It would have been hard, if not impossible, for Jeff Skinner to ignore all the NHL trade speculation this summer.
Every week, it seemed, Skinner’s name was being mentioned and the Carolina Hurricanes forward said to be “available” for a trade.
The Twitterverse was aflame during the NHL Draft in late-June in Florida. For a few days, a deal involving Skinner appeared to be a given.
But it’s September. On Friday, he put in another informal skate with Hurricanes teammates at Raleigh Center Ice, then settled back in the locker room under a stall with a “Skinner” nameplate.
“There’s not much I can do about it,” Skinner said. “You hear all the talk, all the rumors. It’s tough to build expectations because anything can happen. You look at all the deals leading up to the draft and at the draft, and lot of it you didn’t see coming.
“I’m here, I love it here. I think in the summer when you hear all that stuff, that’s all it is – just talk. You can’t really do anything about it. You just focus on getting better.”
That’s not to say Skinner wasn’t on the phone with his agent, Rick Curran. Like any player, he wanted to know what the possibilities were. While he has four years left on his contract, at $6 million a year, he does not have a no-trade provision for now.
“I talked to (Curran) a couple of times but he’s got a lot on his plate, I think, and especially here,” Skinner said, smiling.
During the summer you’re able to reflect on how the season went and what you’d like to improve.
Canes forward Jeff Skinner
Curran also represents the Canes’ Eric Staal and Cam Ward, who both are entering the final year of their contracts and negotiating possible extensions.
“He had more to worry about than just me, so he’s had a busy summer,” Skinner said. “Fortunately for me I just had to concentrate on training. Refresh and refocus on getting better.”
A few tweaks
For Skinner, that again meant working with trainer Andy O’Brien in Toronto. It again meant going to Vail, Colo., for some recent high-altitude training with other NHL players.
“As you get older I think it’s less about adding strength but more about maintaining what you have and building off what you’ve done in the past and make a few little tweaks to improve,” he said.
Skinner first came to the Canes’ training camp in 2010 as an 18-year-old, as the team’s first-round draft pick that year. He looked even younger, although it was quickly apparent his offensive skills were NHL caliber, and his 31 goals that season helped make him the 2011 Calder Trophy winner.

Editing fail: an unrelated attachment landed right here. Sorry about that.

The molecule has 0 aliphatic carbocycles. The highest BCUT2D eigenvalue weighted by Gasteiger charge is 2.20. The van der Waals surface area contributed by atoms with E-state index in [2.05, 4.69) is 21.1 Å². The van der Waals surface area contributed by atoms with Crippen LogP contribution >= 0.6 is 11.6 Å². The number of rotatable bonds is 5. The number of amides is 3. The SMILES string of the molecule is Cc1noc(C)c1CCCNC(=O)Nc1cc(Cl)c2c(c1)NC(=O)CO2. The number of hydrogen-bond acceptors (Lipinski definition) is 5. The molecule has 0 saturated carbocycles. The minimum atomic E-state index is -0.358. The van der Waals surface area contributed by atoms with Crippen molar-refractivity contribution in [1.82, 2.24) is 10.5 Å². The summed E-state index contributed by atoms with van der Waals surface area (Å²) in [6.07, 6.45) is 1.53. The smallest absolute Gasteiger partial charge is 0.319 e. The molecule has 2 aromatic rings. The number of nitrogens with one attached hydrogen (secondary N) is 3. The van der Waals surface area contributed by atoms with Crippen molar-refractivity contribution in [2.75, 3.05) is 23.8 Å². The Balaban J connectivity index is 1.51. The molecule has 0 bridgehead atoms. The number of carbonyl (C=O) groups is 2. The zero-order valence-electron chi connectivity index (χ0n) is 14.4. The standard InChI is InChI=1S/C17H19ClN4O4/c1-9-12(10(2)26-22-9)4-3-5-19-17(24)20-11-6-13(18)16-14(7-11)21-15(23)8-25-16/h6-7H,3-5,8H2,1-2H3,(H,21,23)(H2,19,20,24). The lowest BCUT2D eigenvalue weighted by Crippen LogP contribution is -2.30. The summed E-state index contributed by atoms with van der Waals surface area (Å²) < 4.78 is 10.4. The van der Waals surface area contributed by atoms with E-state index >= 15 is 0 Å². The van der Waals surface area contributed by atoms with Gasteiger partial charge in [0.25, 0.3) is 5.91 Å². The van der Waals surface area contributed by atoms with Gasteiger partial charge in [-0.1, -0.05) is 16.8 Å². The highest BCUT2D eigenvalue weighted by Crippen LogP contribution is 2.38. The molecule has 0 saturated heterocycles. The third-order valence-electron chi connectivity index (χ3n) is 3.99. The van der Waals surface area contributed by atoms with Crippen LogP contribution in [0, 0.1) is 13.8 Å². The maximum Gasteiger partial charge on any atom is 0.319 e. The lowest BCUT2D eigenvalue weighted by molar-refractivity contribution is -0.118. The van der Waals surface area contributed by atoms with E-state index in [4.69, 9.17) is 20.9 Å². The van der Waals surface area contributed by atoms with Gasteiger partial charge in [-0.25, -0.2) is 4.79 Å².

He’s 23 now. He has played five NHL seasons. He’s also coming off perhaps the most puzzling season, as his goal production dropped from 33 in 2013-2014 to 18, when he failed to score in the final 18 games.
Skinner scored on 14.4 percent of his 215 shots in his 31-goal rookie season and 12 percent of his 274 shots in scoring 33 two years ago. That shooting percentage dipped to a career-low 7.7 percent on his 236 shots last season as he came up empty on his last 48 shots.
“Every year you come in you’ve put in a summer’s worth of training and you feel good and you want to improve on the last year, in all aspects of your game,” he said. “During the summer you’re able to reflect on how the season went and what you’d like to improve. It’s important for me to have a good year.”
The Canes struggled from start to finish to score goals last season, finishing 27th in the NHL with 2.23 per game. They’re counting on a bounce-back year and more production from Skinner, who played 77 games last season after suffering a concussion in the Canes’ seventh and final preseason game.
The concussion was the third of Skinner’s NHL career, causing some to question if he’s as fearless in attacking the net or if he’s become an injury risk.
“That’s another thing you can’t really control, so there’s no point in worrying about it or trying to change it,” Skinner said. “People are going to say what they’re going to say. For as many people that say negative things about you, there are people who say positive things and support you.
“You just try to roll with the good support and try to prove those people right. That happens in any business and especially in professional sports. It’s all a part of it, so you just embrace it and keep going.”